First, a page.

sleevi at google.com
Wed Feb 24 19:07:31 UTC 2016
On Feb 24, 2016 10:56 AM, "Jeremy Rowley" <jeremy.rowley at digicert.com>
> I’ve been playing around with Peter Bowen’s certlint (an excellent tool)
and, looking at the cert universe as a whole, there are some noticeable
issues with the BRs and RFC 5280 that I though merited a public CAB Forum
discussion. Some of this is likely me not knowing the entire history of
5280, so I appreciated any explanation. If there’s exceptions we would like
to make to RFC5280, we should probably also push a bis with IETF at the
> Here’s what I’m noticing are common issues:
> 1) Org names, common names, and address fields are limited to 64
characters. Very few international companies can comply with this
restriction. It’s even worse if you are converting an IDN to a printable
string. I don’t think any browsers limit this to 64 characters? Is there
a strong objection to permitting longer strings in these fields?
Yes. Plenty of tools rely on the schema as defined by 5280 - and as such,
ignoring it causes real compatibility issues.
> 2) keyAgreement isn’t specifically prohibited in the BRs or 5280.
However, keyAgreement should no longer be used in ECC certs because of
security issues as explained by Ryan Sleevi in previous emails . We should
update the BRs to prohibit keyAgreement.
> 3) Years ago, we discussed that 2047 bit certs were equivalent to
2048 bit certs (although the discussion may have occurred solely on the
Mozilla mailing list). We should codify this exception.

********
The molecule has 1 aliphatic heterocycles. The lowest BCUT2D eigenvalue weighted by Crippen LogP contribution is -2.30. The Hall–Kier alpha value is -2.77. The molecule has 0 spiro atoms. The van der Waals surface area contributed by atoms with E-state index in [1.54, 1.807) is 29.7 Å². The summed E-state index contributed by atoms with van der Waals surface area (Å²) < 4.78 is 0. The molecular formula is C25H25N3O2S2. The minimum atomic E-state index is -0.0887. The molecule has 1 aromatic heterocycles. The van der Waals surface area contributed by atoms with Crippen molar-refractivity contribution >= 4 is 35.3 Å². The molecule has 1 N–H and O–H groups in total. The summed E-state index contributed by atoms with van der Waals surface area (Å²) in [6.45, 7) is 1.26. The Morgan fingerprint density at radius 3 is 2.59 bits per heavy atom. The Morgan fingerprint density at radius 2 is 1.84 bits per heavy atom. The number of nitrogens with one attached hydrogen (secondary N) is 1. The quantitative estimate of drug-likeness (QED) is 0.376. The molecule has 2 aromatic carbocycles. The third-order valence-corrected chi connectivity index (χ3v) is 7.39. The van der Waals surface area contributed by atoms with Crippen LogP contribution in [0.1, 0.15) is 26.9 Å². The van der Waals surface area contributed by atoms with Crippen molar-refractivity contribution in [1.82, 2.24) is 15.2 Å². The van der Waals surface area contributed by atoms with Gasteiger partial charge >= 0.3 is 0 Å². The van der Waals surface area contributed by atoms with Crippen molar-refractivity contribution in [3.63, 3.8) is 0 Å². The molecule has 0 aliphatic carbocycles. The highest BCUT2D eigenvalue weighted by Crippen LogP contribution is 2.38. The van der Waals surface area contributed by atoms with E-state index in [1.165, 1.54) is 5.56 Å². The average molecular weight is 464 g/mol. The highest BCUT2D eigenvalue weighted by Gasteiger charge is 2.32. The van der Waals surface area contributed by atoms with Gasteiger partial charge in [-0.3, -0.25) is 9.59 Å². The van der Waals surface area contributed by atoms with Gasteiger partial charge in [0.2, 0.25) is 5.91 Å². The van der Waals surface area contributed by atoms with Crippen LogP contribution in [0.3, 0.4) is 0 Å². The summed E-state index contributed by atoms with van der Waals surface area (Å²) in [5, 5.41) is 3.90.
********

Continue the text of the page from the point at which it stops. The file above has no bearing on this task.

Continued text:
IMO, this is a giant hack that browsers did because CAs have trouble
counting (see also: serial numbers), which itself is a statement that the
underlying libraries played a very liberal definition.
I would prefer not.
> 4) Why is teletext string not permissible on a lot of these fields?
I also don’t understand the weird requirement to use printablestring over
UTRF8 for some fields. Specifically, requiring a printable string for
subject:serialNumber could cause issues with the EV Guidelines if a country
uses an IDN as part of their registration number.
TeletexString is the worst string - good luck trying to find a single
parser that properly understands it, or a single version of the spec that
It would be different if you are talking UTF-8 string, but certainly any
new appearances of TeletexString should be forbidden.
We have zero desire to support this string, and if CAs followed RFC5280,
that would not really be an issue.
Overall, your proposals 1/4 will explicitly fragment the market and the
specs - and that's something that should not be supported or encouraged. 2
is basic operational sanity, and 3 is one of those gross things that would
ideally be deprecated rather than codified.
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